The pattern calls for only 2 fabrics, but I chose to use 3, which made it a bit trickier, especially when cutting it out. I only had a fat quarter of the aqua fabric, which I wanted to use because it matches my walls so well. It was enough for 3 of the pods... barely! So I worked out the rest of it using the solid blue for the rest of the pods.


Here's what the bottom looks like, in case you're curious.


No, it wasn't Courtney's Easter basket. It was a bit labor-intensive for something like that. Yes, it's for me. What in the world am I going to use it for, you ask? It's a part of my sewing room organization process. It's going to make a better solution for this mess which sits next to my sewing machine.


It will hold these items and more.


I'm not sure what the final arrangement will be. I just tossed some things in there for photo purposes. But I think it will be very handy and certainly more attractive than the mess I showed you above.

Here's another shot, next to my iron, to give you a better idea of its size. It measures about 13" at its widest point, and the center pod is 5" high, not including the handle.


Would I recommend the pattern? Yes, if you don't mind spending all the hours it takes to put it together. There's a lot of quilting, but it's easy. The darts weren't hard to sew. The bottoms of the pods were challenging, as I said above, and they involved some wrangling, as did sewing all the pods together. It was recommended to sew them and the bindings by hand, but I didn't. Some of the bindings aren't the neatest, but they don't really show up that much. I'd do it that way again, because I don't like hand sewing very much (not to mention the extra time it would've taken), plus I think sewing the pods together by machine makes them stronger.

The one negative thing I have to say about the pattern is that the bindings turned out to be too narrow. I had a terrible time (and did lots of grumbling) trying to get them to fit over the seams, especially for the bottom ones which included 2 layers of foam. But it's a simple fix... were I to do it again, I'd just cut the bindings ¼" wider (except for the extended one on the center pod, which was fine).

Would I make another one? Yes, I would... but only if I had nothing else in the sewing queue. It took me about 2½ weeks to make it, sewing a little every day, so it was very time-consuming, but all in all, it was worth it. Just don't ask me to make you one, because I'd have to charge you a fortune! ;)

I had another idea when thinking about putting the scissors in there. I don't want the points to go poking into the fabric and wearing holes in it. It just so happens that a tuna can fits perfectly in the outer pods, so my plan is to take one and glue a couple layers of foam in the bottom (to protect the scissors' points), cover it with matching fabric, and use it in one of the pods. I just haven't done that yet because I was too anxious to show you the completed basket. :)

So there you have it! Will you be making one???

Monday, April 10, 2017

80 Pieces!

Just a teaser post here to let you know I'm still alive. I've embarked on a rather large project, and it's coming along with some progress each day, but it's pretty fiddly, repetitious and time-consuming. I knew it was going to take quite a while to make, but I underguesstimated how long... by a lot. Ha!

Here's a shot of my pieces when I got them all cut out (over the course of 3 days). There are 80 (yes, eighty!) pieces in this pile, including interfacing. Almost every fabric piece has a corresponding interfacing piece. There are also foam pieces that go between every couple of fabric pieces, and there are binding pieces. Whew!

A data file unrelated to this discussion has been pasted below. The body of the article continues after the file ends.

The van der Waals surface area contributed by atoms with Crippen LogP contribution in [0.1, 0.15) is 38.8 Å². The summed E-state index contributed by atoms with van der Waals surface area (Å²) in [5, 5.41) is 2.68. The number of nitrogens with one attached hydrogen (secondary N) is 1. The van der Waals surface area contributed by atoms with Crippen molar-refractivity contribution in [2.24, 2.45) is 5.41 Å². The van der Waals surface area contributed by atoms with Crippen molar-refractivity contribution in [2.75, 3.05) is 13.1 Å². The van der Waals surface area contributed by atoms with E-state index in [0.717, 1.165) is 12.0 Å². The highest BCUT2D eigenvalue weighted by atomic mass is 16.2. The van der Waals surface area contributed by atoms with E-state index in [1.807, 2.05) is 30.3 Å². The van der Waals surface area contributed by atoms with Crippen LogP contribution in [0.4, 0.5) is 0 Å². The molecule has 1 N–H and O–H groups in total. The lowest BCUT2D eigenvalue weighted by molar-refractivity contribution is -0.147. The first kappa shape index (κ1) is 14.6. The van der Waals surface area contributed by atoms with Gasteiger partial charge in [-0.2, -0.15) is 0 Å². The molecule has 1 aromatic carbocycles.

Below is how things looked after fusing the interfacing pieces. That reduced the pile by 29 pieces.


After fusing the interfacing, I marked the darts. There were 48 of those!


Next came the quilting... a LOT of quilting (more than what's shown here). Then I sewed those 48 darts into these pieces.


It's much farther along than this now, but still not near completion. It's actually beginning to look like 'something'... but I'll wait to show you any more until it's finished. Maybe yet this week??? I hope! I'm ready to be done and move onto something else, plus I want to see if this is going to turn out to be as useful as I'd hoped. It's for me! Yay!

Monday, March 27, 2017

Twist of Fate Tunic

Jess's latest barkcloth fabric is now shipping to stores and is available for purchase. It's her Holding Pattern collection that she designed for Cloud9 Fabrics. I showed you this selection called Twist of Fate before, when I'd made a wristlet from a bit of sample fabric I'd received. You can see that here.

So here's the Twist of Fate again. But look closely... there's a zipper in there somewhere! Invisible, right? I love it when the print lines up just like I want it to - on the first try! It was cause for a happy dance, because it could've looked so bad if the print was off!


I made a tunic for Jess using a vintage pattern, Simplicity 9010, which was one I'd made a dress from for myself way back when. I also had made a dress for her from that same pattern a couple years ago. You can see and get details about that one here.

This is the completed Tunic.


We had some discussion about which way that stand-up collar should go, since with that print there were several options. This is what we decided on, and I like it a lot.


I intended to hand-deliver it to Jess last week, as Grandpa and I were planning a trip to visit her and Alex. That didn't happen, though, because first Grandpa got sick with this horrible cold-type virus (which he still hasn't completely recovered from) that's been making the rounds. Just when he thought maybe he was up to making the drive, Jess and Alex both got sick with the same ugly thing. So we postponed our trip to a later to-be-determined date, sometime after planting is completed.

So I mailed the tunic, along with the Hippo Hobo bag and the Dumplings, to Jess. She has better places for photo-taking in her house than I do, especially for larger items, so here's the lovely shot she got of the tunic.


Alex also took a great photo of her modeling it!


(My first thought when I saw that pic was that her hairdresser nailed her original auburn hair color. I love it!)

She also sent me a photo she'd taken of the Hippo Hobo bag, and since she takes such nice pics in her pretty settings, I thought I'd share that with you, too.


That Garden Variety print is also part of the Holding Pattern collection.